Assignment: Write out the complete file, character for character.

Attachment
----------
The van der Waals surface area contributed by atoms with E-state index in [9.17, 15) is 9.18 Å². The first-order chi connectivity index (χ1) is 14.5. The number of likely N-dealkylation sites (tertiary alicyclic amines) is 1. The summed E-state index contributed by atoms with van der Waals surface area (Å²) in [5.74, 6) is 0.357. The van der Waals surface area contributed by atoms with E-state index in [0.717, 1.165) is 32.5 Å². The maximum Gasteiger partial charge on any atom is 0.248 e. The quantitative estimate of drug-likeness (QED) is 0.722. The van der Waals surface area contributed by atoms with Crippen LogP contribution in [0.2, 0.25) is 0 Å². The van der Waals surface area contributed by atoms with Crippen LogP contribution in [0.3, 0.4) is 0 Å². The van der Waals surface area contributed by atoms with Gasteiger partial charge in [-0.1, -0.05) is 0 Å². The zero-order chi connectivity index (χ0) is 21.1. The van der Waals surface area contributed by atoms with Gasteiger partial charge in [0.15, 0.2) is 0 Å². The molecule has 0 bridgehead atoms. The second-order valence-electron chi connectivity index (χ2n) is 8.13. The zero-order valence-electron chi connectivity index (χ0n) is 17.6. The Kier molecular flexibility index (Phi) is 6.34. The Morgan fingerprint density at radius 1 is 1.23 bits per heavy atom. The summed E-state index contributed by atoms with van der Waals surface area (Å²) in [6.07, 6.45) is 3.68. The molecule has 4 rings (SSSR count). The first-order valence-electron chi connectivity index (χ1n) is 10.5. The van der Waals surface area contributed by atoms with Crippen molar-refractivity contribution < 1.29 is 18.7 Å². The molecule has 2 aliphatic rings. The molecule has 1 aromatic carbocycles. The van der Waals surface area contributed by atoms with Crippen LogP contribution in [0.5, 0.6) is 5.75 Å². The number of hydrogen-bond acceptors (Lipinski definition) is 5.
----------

The van der Waals surface area contributed by atoms with E-state index in [9.17, 15) is 9.18 Å². The first-order chi connectivity index (χ1) is 14.5. The number of likely N-dealkylation sites (tertiary alicyclic amines) is 1. The summed E-state index contributed by atoms with van der Waals surface area (Å²) in [5.74, 6) is 0.357. The van der Waals surface area contributed by atoms with E-state index in [0.717, 1.165) is 32.5 Å². The maximum Gasteiger partial charge on any atom is 0.248 e. The quantitative estimate of drug-likeness (QED) is 0.722. The van der Waals surface area contributed by atoms with Crippen LogP contribution in [0.2, 0.25) is 0 Å². The van der Waals surface area contributed by atoms with Crippen LogP contribution in [0.3, 0.4) is 0 Å². The van der Waals surface area contributed by atoms with Gasteiger partial charge in [-0.1, -0.05) is 0 Å². The zero-order chi connectivity index (χ0) is 21.1. The van der Waals surface area contributed by atoms with Gasteiger partial charge in [0.15, 0.2) is 0 Å². The molecule has 0 bridgehead atoms. The second-order valence-electron chi connectivity index (χ2n) is 8.13. The zero-order valence-electron chi connectivity index (χ0n) is 17.6. The Kier molecular flexibility index (Phi) is 6.34. The Morgan fingerprint density at radius 1 is 1.23 bits per heavy atom. The summed E-state index contributed by atoms with van der Waals surface area (Å²) in [6.07, 6.45) is 3.68. The molecule has 4 rings (SSSR count). The first-order valence-electron chi connectivity index (χ1n) is 10.5. The van der Waals surface area contributed by atoms with Crippen molar-refractivity contribution < 1.29 is 18.7 Å². The molecule has 2 aliphatic rings. The molecule has 1 aromatic carbocycles. The van der Waals surface area contributed by atoms with Crippen LogP contribution in [0.5, 0.6) is 5.75 Å². The number of hydrogen-bond acceptors (Lipinski definition) is 5.